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Shoreham Airshow crash pilot 'truly sorry' as he is cleared of manslaughter

Shoreham Airshow crash pilot Andrew Hill has been found not guilty of manslaughter over the deaths of 11 men.

The 54-year-old was acquitted at the Old Bailey on Friday, with the jury having gone out to consider their verdicts on Wednesday.

Mr Hill had been attempting a loop when his Hawker Hunter jet exploded into a fireball on the A27.

Eleven men were killed when a Hawker Hunter jet crashed onto the A27. Credit: Family handouts

Survivors ran for their lives and suffered terrible burns when they were caught in the blast on August 22, 2015.

Judge Mr Justice Edis praised the "dignified" manner of the victims' families during the trial, many of whom wept as the verdicts were delivered.

Outside court, Mr Hill described himself as "truly sorry" for the part he played in the victims' deaths.

Having read out the names of the victims, Mr Hill said: "I'm truly sorry for the part I played in their deaths."

Eleven people died in the crash. Credit: PA

Mr Hill miraculously survived after being thrown clear from the burning wreckage into brambles.

He had to be flown to hospital and placed into an induced coma while he was treated for life-threatening injuries - eventually being discharged a month later.

Eleven men were killed in the crash.

They were Maurice Abrahams, 76; Dylan Archer, 42; Tony Brightwell, 53; Matthew Grimstone, 23; Matt Jones, 24; Graham Mallinson, 72; Daniele Polito, 23; Mark Reeves, 53; Jacob Schilt, 23; Richard Smith, 26; and Mark Trussler, 54, who all lived in Sussex.

The crash represented the greatest loss of life at an air show since 1952, when 31 people, including the pilot, were killed at Farnborough Airshow.

Some survivors suffered severe burns. Credit: PA

The prosecution said the former RAF and British Airways pilot had been flying too low and slow as he attempted the disastrous stunt.

Tom Kark QC alleged he had at times a "cavalier" attitude to safety and a history of taking risks, having played "fast and loose" with the rules in the past.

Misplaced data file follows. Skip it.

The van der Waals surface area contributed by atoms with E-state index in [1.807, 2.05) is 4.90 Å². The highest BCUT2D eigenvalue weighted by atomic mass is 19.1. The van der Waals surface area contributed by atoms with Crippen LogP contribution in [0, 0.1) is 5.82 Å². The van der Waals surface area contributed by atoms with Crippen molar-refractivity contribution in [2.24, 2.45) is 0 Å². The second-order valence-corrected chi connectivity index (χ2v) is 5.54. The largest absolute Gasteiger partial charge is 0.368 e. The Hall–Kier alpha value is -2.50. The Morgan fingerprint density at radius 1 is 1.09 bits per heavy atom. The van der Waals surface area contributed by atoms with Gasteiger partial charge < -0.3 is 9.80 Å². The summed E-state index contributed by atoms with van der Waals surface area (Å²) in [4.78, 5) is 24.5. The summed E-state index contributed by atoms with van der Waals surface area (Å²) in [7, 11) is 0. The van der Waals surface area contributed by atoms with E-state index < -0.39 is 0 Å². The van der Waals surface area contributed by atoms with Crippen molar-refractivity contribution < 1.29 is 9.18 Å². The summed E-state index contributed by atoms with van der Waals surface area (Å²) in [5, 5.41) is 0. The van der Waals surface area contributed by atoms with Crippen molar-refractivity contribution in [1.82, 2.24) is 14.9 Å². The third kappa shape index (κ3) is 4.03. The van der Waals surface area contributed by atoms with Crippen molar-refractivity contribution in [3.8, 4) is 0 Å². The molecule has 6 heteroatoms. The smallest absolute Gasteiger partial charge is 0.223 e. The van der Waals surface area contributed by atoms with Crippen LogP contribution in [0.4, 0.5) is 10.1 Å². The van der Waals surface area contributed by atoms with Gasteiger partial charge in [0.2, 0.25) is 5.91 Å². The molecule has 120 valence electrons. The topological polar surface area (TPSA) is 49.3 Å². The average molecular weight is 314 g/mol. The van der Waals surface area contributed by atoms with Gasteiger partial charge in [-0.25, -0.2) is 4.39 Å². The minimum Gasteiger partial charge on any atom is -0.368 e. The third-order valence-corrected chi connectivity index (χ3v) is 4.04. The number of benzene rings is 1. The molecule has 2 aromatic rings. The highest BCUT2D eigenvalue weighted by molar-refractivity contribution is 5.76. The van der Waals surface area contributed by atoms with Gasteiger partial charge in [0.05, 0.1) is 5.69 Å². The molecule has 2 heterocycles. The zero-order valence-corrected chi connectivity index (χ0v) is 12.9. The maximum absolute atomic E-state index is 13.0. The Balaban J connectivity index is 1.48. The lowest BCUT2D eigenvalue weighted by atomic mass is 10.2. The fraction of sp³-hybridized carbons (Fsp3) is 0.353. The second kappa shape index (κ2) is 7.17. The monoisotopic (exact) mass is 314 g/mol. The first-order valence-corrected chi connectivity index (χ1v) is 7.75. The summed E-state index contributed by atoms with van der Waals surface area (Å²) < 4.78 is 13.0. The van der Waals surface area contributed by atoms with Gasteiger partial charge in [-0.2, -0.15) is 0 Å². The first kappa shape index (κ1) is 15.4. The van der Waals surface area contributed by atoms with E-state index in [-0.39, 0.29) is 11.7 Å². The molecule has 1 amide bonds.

But Mr Hill claimed he blacked out in the air, having experienced "cognitive impairment" brought on by hypoxia possibly due to the effects of G-force.

In 2017, a report by the Air Accidents Investigation Branch also found the disaster was caused by pilot error after the plane was too slow and too low during a loop manoeuvre.

But Mr Hill said he took a "very structured, disciplined approach" to display flying.

Mr Hill claimed that he blacked out in the air. Credit: PA

Mr Justice Edis acknowledged the families were "enormously upset" as he praised the "very dignified way" they conducted themselves throughout the trial

Outside court, Leslye Polito, the mother of the youngest crash victim, Daniele Polito, 23, said she felt "disappointed, very upset and primarily let down by the justice system".

She said: "The whole fact that it was avoidable, that was the hardest bit to consider and process. It's still the hardest bit."

In a statement issued via Sussex Police, Sue and Phil Grimstone, whose son Matthew died in the crash, said: "Obviously we are devastated the jury have reached this verdict.

"There seems to be no justice for our son Matthew and all 11 men who died in such tragic circumstances."

Mr Hill, from Sandon, Buntingford, Hertfordshire, denied 11 counts of manslaughter by gross negligence.